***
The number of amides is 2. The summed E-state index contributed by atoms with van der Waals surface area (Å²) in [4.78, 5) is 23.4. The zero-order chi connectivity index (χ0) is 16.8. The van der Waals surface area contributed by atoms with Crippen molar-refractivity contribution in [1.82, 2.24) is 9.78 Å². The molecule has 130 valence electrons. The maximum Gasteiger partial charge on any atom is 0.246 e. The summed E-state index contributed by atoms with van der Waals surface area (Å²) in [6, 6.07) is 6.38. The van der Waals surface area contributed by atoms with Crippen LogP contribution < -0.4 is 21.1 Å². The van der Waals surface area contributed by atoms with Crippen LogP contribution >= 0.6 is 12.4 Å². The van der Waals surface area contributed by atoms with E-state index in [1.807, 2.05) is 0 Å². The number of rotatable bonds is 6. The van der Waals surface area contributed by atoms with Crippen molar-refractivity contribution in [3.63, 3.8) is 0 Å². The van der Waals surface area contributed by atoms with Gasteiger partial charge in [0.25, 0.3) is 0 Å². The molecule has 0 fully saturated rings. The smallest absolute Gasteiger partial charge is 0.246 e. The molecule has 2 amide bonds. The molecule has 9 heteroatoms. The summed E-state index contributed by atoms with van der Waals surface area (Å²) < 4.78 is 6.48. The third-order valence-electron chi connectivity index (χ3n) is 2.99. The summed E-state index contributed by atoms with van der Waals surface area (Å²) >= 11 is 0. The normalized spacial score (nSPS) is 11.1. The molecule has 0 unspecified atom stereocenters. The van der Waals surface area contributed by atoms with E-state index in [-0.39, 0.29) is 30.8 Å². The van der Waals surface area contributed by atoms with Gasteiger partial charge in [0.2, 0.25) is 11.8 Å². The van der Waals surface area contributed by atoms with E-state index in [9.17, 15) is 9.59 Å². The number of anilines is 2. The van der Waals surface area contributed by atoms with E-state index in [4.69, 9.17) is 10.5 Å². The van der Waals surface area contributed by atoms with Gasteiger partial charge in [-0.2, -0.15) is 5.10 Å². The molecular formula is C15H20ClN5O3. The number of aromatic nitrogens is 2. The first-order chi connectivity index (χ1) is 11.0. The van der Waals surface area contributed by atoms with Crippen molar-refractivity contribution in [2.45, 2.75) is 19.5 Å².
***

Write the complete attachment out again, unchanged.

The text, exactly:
The number of amides is 2. The summed E-state index contributed by atoms with van der Waals surface area (Å²) in [4.78, 5) is 23.4. The zero-order chi connectivity index (χ0) is 16.8. The van der Waals surface area contributed by atoms with Crippen molar-refractivity contribution in [1.82, 2.24) is 9.78 Å². The molecule has 130 valence electrons. The maximum Gasteiger partial charge on any atom is 0.246 e. The summed E-state index contributed by atoms with van der Waals surface area (Å²) in [6, 6.07) is 6.38. The van der Waals surface area contributed by atoms with Crippen LogP contribution < -0.4 is 21.1 Å². The van der Waals surface area contributed by atoms with Crippen LogP contribution >= 0.6 is 12.4 Å². The van der Waals surface area contributed by atoms with E-state index in [1.807, 2.05) is 0 Å². The number of rotatable bonds is 6. The van der Waals surface area contributed by atoms with Crippen molar-refractivity contribution in [3.63, 3.8) is 0 Å². The van der Waals surface area contributed by atoms with Gasteiger partial charge in [0.25, 0.3) is 0 Å². The molecule has 0 fully saturated rings. The smallest absolute Gasteiger partial charge is 0.246 e. The molecule has 2 amide bonds. The molecule has 9 heteroatoms. The summed E-state index contributed by atoms with van der Waals surface area (Å²) < 4.78 is 6.48. The third-order valence-electron chi connectivity index (χ3n) is 2.99. The summed E-state index contributed by atoms with van der Waals surface area (Å²) >= 11 is 0. The normalized spacial score (nSPS) is 11.1. The molecule has 0 unspecified atom stereocenters. The van der Waals surface area contributed by atoms with E-state index in [-0.39, 0.29) is 30.8 Å². The van der Waals surface area contributed by atoms with Gasteiger partial charge in [0.2, 0.25) is 11.8 Å². The van der Waals surface area contributed by atoms with E-state index in [9.17, 15) is 9.59 Å². The number of anilines is 2. The van der Waals surface area contributed by atoms with E-state index in [4.69, 9.17) is 10.5 Å². The van der Waals surface area contributed by atoms with Gasteiger partial charge in [-0.2, -0.15) is 5.10 Å². The molecular formula is C15H20ClN5O3. The number of aromatic nitrogens is 2. The first-order chi connectivity index (χ1) is 11.0. The van der Waals surface area contributed by atoms with Crippen molar-refractivity contribution in [2.45, 2.75) is 19.5 Å².